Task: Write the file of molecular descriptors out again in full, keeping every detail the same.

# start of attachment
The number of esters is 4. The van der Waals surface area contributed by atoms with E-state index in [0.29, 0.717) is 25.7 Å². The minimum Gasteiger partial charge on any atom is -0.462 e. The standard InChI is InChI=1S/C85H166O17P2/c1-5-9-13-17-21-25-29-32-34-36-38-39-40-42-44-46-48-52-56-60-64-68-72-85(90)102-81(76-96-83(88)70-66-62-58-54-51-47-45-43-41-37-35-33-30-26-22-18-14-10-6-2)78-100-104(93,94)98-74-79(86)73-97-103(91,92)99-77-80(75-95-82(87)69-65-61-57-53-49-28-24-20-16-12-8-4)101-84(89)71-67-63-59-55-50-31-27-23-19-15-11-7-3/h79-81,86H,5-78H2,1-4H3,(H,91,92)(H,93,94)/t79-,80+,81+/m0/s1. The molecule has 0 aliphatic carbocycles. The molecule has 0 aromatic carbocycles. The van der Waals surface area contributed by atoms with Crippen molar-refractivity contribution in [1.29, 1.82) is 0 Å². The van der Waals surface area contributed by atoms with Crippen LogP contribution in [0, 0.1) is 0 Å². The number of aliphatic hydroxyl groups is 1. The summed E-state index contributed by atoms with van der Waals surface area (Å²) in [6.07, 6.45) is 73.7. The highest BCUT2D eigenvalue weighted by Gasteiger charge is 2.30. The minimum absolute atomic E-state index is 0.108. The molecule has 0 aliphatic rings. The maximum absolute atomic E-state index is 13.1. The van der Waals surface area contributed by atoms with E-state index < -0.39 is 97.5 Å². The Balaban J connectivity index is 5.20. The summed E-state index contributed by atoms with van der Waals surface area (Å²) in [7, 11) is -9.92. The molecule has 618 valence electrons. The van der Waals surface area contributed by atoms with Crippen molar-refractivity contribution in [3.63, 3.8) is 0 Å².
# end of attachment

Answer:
The number of esters is 4. The van der Waals surface area contributed by atoms with E-state index in [0.29, 0.717) is 25.7 Å². The minimum Gasteiger partial charge on any atom is -0.462 e. The standard InChI is InChI=1S/C85H166O17P2/c1-5-9-13-17-21-25-29-32-34-36-38-39-40-42-44-46-48-52-56-60-64-68-72-85(90)102-81(76-96-83(88)70-66-62-58-54-51-47-45-43-41-37-35-33-30-26-22-18-14-10-6-2)78-100-104(93,94)98-74-79(86)73-97-103(91,92)99-77-80(75-95-82(87)69-65-61-57-53-49-28-24-20-16-12-8-4)101-84(89)71-67-63-59-55-50-31-27-23-19-15-11-7-3/h79-81,86H,5-78H2,1-4H3,(H,91,92)(H,93,94)/t79-,80+,81+/m0/s1. The molecule has 0 aliphatic carbocycles. The molecule has 0 aromatic carbocycles. The van der Waals surface area contributed by atoms with Crippen molar-refractivity contribution in [1.29, 1.82) is 0 Å². The van der Waals surface area contributed by atoms with Crippen LogP contribution in [0, 0.1) is 0 Å². The number of aliphatic hydroxyl groups is 1. The summed E-state index contributed by atoms with van der Waals surface area (Å²) in [6.07, 6.45) is 73.7. The highest BCUT2D eigenvalue weighted by Gasteiger charge is 2.30. The minimum absolute atomic E-state index is 0.108. The molecule has 0 aliphatic rings. The maximum absolute atomic E-state index is 13.1. The van der Waals surface area contributed by atoms with E-state index < -0.39 is 97.5 Å². The Balaban J connectivity index is 5.20. The summed E-state index contributed by atoms with van der Waals surface area (Å²) in [7, 11) is -9.92. The molecule has 618 valence electrons. The van der Waals surface area contributed by atoms with Crippen molar-refractivity contribution in [3.63, 3.8) is 0 Å².